[8] Nay Pyi Taw scraps Hpa-An coal power plant, communities urge Kayin govt to follow suit, Myanmar Times, April 5, 2018

[5] Kayin residents fear coal plant may go ahead, The Myanmar Times, April 9, 2018

[3] TTCL plans two power plants in Myanmar worth $6 bn, The Nation, June 10, 2017

[1] Govt, KNU sign ceasefire, The Myanmar Times, Jan 16, 2012

[7] Anti-coal power plant protesters stopped in Kayin, the Myanmar Times, November 10, 2017

[6] TTCL will build a 1.3 GW coal-fired power plant in Kayin (Myanmar), Enerdata, October 21, 2017

[2] Divisions harden over coal power plant in Kayin State, January 22, 2018

[10] Myanmar Official Says Hpa-An Coal Plant Cancelled, Earth Rights International, April 4, 2018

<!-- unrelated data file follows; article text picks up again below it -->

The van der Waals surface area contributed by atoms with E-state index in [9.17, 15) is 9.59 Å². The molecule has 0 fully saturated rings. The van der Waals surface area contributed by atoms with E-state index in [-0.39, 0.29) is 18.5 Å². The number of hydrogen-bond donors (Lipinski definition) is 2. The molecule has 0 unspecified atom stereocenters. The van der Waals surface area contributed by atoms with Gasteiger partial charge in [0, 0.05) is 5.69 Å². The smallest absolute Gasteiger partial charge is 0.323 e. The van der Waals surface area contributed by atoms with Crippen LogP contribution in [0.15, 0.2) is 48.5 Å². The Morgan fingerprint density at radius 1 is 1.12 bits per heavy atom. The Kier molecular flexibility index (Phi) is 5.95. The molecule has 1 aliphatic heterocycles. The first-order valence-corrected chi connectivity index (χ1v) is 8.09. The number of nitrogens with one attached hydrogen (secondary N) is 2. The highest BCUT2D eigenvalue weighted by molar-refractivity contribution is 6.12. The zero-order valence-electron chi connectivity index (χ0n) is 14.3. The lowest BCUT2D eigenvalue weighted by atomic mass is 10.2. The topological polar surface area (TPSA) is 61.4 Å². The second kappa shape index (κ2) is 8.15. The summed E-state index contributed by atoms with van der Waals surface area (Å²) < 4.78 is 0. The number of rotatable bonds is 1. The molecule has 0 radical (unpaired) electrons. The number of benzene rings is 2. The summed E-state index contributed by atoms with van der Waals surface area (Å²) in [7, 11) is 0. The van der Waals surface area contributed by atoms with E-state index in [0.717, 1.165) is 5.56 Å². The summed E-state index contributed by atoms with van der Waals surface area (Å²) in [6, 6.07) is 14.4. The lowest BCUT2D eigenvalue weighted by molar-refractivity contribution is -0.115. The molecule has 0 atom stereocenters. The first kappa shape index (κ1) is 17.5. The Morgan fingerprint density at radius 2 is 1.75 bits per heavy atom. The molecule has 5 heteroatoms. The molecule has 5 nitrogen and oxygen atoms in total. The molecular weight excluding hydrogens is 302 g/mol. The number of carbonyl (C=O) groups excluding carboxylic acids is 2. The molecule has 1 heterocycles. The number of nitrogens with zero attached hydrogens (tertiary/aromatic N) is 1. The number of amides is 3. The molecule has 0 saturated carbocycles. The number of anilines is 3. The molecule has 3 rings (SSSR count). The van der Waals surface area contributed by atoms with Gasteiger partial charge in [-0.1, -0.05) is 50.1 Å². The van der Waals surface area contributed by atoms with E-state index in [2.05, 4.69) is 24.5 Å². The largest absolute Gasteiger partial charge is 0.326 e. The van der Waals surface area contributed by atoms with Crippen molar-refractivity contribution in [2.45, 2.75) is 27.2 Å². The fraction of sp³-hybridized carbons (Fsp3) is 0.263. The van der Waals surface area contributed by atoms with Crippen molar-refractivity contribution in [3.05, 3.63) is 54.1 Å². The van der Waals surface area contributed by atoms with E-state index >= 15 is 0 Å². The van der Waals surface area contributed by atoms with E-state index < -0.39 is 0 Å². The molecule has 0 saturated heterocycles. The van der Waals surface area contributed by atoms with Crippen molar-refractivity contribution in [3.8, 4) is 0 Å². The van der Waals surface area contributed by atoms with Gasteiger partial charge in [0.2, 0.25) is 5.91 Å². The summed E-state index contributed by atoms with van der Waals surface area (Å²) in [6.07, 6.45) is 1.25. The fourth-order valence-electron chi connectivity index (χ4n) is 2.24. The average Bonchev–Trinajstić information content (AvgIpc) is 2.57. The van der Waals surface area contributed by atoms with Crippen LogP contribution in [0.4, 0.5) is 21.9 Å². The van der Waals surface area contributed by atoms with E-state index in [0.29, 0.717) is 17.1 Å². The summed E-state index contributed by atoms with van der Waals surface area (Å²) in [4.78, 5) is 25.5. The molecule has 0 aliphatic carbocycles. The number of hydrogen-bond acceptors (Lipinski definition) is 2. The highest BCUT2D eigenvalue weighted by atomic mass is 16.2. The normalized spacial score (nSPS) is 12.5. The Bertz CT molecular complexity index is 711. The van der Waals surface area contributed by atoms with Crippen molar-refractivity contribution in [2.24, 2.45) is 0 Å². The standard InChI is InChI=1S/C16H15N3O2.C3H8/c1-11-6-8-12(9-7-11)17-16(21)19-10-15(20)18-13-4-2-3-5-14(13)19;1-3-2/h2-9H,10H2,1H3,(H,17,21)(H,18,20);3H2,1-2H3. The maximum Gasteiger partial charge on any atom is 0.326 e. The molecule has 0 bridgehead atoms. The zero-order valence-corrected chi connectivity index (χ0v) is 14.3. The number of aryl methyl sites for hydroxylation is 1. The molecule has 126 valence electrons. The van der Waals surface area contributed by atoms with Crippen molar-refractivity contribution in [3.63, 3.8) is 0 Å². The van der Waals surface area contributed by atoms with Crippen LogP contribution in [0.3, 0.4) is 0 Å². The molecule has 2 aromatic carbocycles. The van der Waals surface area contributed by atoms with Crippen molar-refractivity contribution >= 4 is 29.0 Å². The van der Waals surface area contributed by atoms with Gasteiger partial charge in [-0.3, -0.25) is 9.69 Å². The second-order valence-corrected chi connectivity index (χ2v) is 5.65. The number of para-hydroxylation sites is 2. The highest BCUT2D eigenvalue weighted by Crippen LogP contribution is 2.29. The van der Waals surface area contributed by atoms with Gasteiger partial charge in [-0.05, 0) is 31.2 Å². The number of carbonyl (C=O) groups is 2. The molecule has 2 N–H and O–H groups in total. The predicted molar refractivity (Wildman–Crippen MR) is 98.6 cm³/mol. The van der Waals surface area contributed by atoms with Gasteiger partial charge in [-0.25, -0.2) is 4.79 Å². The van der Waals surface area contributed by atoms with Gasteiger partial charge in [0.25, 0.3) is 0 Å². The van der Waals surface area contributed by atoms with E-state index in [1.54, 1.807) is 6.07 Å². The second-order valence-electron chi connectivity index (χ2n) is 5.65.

[11] Letter No.TTCL-FIN-CS-018/2560, Signing of Joint Venture and Land Lease Agreement, October 27, 2017

[12] The 2014 Myanmar Population and Housing Census, Kayin State, Hpa-an district, Hpa-an Township Report, Department of Population,

Ministry of Labour, Immigration and Population, October 2017

Meta information

Contributor:Laura Villadiego, Carro de Combate, [email protected]
Last update19/11/2018



Sign asking for the cancellation of the Hpa-An coal power plant

A poster was erected to demand immediate cancellation of proposed coal-fired power plant project and temporarily-suspended projects in Hpa-an, Kayin State. Source: Eleven Myanmar,

Protesters against the coal power plant in Hpa-An

Protesters against the coal power plant in Hpa-An. Earth Rights International (

A 'No-coal' sign opposing the Hpa-An power plant in Thone Eain village

A 'No-coal' sign opposing the Hpa-An power plant in Thone Eain village. Source: The Myanmar Times.